With the rhetorical temperature on both sides of the aisle reaching a boiling point over the MacGuffin known as the “memo,” it’s easy to forget how grave the alleged offenses that got us to this point truly are.
We know the Trump campaign was surveilled by law enforcement after the Obama-era Justice Department secured a warrant in a secretive court that handles matters related to foreign espionage. We know that this investigation captured intelligence from both foreign sources and campaign officials. We know that a summary of those intelligence products was improperly related to reporters, and the names of the campaign officials who were caught up in the monitoring of foreign intelligence officials were improperly “unmasked” in public reports.
Those are serious matters, and they should not concern Republicans alone. Given what we know about Donald Trump’s national security advisor, Mike Flynn, the administration and the country are better off with him out of the White House. Yet the way in which he was undone—a leak revealing he had been on an undisclosed call with Russian ambassador to the U.S. Sergey Kislyak that included the contents of that classified intercept—set a terrifying precedent. Weeks later, another Washington Post story revealed that Attorney General Jeff Sessions apparently misled Congress concerning his contacts with Russian officials over the course of 2016. Communications intercepted by “U.S. spy agencies” revealed Kislyak had told his superiors in Moscow he had had two conversations with the future attorney general, contrary to what Sessions told U.S. officials.
These revelations claimed scalps; Flynn resigned and Sessions recused himself from campaign-related investigations. Some might think those scalps were worth the risk to the integrity of America’s intelligence agencies, but Democrats would be naïve to think that this new standard of conduct won’t target them or their allies in the near future. If the ends can justify the means, it won’t be long before the ends become superficial and political.
It is a tragedy that, for now, the only elected officials who seem at all concerned with these events are Republicans. It is an even greater heartbreak, however, that the Republicans who supposedly champion these concerns have sacrificed their integrity in pursuit of a political narrative favorable to the president.
It was the issue of unmasking that got the ball rolling down a conspiratorial mud hill. House Intelligence Committee Chairman Devin Nunes was one of the GOP’s most vocal advocates for getting to the bottom of the “unmasking” issue in early 2017. But, in the process of litigating that issue, he went to the mattresses to defend Donald Trump’s claim that Trump personally had been surveilled by Obama-era law enforcement. Amid that misguided campaign, it was revealed that Nunes had misled the press about his role in allowing the White House to use him as a conduit for their preferred messaging. Nunes was compelled to recuse himself from his committee’s investigations into the Trump campaign’s links to Russia. That recusal was necessary but also a shame. Nunes had been right: there was a FISA warrant targeting campaign officials, and it was apparently misused. Nunes’ decision to allow himself to be misused by the White House robbed advocates of good governance of their champion.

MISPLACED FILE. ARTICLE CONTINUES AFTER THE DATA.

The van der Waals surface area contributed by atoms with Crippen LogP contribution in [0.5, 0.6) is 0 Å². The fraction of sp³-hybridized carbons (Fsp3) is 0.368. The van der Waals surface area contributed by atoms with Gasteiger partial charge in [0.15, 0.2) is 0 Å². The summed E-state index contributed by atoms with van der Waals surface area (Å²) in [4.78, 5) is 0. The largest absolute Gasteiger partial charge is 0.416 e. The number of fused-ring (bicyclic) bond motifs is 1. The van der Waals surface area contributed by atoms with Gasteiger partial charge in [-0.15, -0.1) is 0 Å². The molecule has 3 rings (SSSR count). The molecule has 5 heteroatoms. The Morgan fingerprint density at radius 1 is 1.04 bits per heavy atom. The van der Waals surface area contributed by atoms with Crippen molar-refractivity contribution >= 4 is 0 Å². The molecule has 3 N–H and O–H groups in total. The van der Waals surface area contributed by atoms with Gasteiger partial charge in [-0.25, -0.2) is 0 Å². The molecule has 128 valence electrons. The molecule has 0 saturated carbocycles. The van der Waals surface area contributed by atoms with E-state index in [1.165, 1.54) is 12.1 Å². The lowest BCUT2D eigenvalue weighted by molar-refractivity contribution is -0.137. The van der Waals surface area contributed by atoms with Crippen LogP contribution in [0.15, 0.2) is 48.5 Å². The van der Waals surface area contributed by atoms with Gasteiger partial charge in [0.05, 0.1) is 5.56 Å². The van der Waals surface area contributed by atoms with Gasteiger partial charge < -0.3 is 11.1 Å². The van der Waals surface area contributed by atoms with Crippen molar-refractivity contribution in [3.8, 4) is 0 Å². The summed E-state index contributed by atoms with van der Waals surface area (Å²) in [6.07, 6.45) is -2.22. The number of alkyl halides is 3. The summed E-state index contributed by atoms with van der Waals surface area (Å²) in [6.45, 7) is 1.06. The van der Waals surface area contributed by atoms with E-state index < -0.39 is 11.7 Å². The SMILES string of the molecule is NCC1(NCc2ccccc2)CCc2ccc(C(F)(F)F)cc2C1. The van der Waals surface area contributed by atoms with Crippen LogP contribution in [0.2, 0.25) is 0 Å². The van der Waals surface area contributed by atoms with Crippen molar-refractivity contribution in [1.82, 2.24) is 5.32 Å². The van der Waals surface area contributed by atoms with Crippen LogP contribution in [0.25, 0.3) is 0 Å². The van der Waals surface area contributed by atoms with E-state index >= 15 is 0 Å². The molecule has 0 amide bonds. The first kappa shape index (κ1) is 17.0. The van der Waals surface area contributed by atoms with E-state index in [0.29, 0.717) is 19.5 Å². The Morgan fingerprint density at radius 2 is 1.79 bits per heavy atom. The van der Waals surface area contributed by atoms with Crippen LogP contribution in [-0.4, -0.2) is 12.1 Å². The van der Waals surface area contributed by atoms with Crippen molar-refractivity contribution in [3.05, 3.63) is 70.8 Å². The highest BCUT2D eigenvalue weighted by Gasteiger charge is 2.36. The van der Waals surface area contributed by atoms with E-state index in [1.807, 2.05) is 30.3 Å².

Flash forward. Now Nunes seems to have un-recused himself from campaign-related investigations. He has styled himself a purveyor of hard truths. Due to the arcane rules of secrecy surrounding classified intelligence, however, he is not at liberty to reveal the sordid details surrounding the procurement of that warrant. Instead, he’s embarked on a whisper campaign alleging grotesque yet unspecific abuses of power in law enforcement. It’s bad, he insists; precisely how bad, he is leaving up to your imagination.
On Wednesday, the committee Nunes chairs executed a never-before-seen maneuver that allows for the unilateral declassification of the classified intelligence in the “memo.” The whole point of this exercise was theoretically to clear the air, but the process of revealing this dispatch to the public has had the precise opposite effect.
On Wednesday night, sources told the Washington Post that both FBI Director Christopher Wray and Deputy Attorney General Rod Rosenstein had made a last-ditch plea to the White House—which is now at liberty to release that memo—to keep it under wraps. These two Trump appointees, neither of whom had anything to do with the alleged abuses, warned that the document does not accurately describe investigative practices and that its release could set a dangerous precedent. Bloomberg confirmed the report, but these warnings went unheeded. Lacking any other recourse, the FBI went public in a statement “attributed to the FBI.” The Bureau expressed “grave concerns about material omissions of fact that fundamentally impact the memo’s accuracy.”
Whatever impact Nunes and his committee hoped to have with the release of this memo has now been blunted by the FBI’s intervention. Even if the White House subjects this memo to an interagency review and redacts anything that could jeopardize sources and methods, there is now ample reason to view the document as partisan, deliberately fragmentary, and suspicious.
Anyone invested in the good workings of the American government has observed this slow-motion car wreck unfold in horror. The intelligence gathered as a result of this warrant was abused. According to the office of the inspector general, the FBI’s handling of Hillary Clinton’s case was improper. Unmasking is a serious issue. FISA abuse is a serious issue. Those who care about these issues should be furious with their self-styled champions who have cheapened their concerns for trite and fleeting partisan gain. But they’re not, because they’re not serious.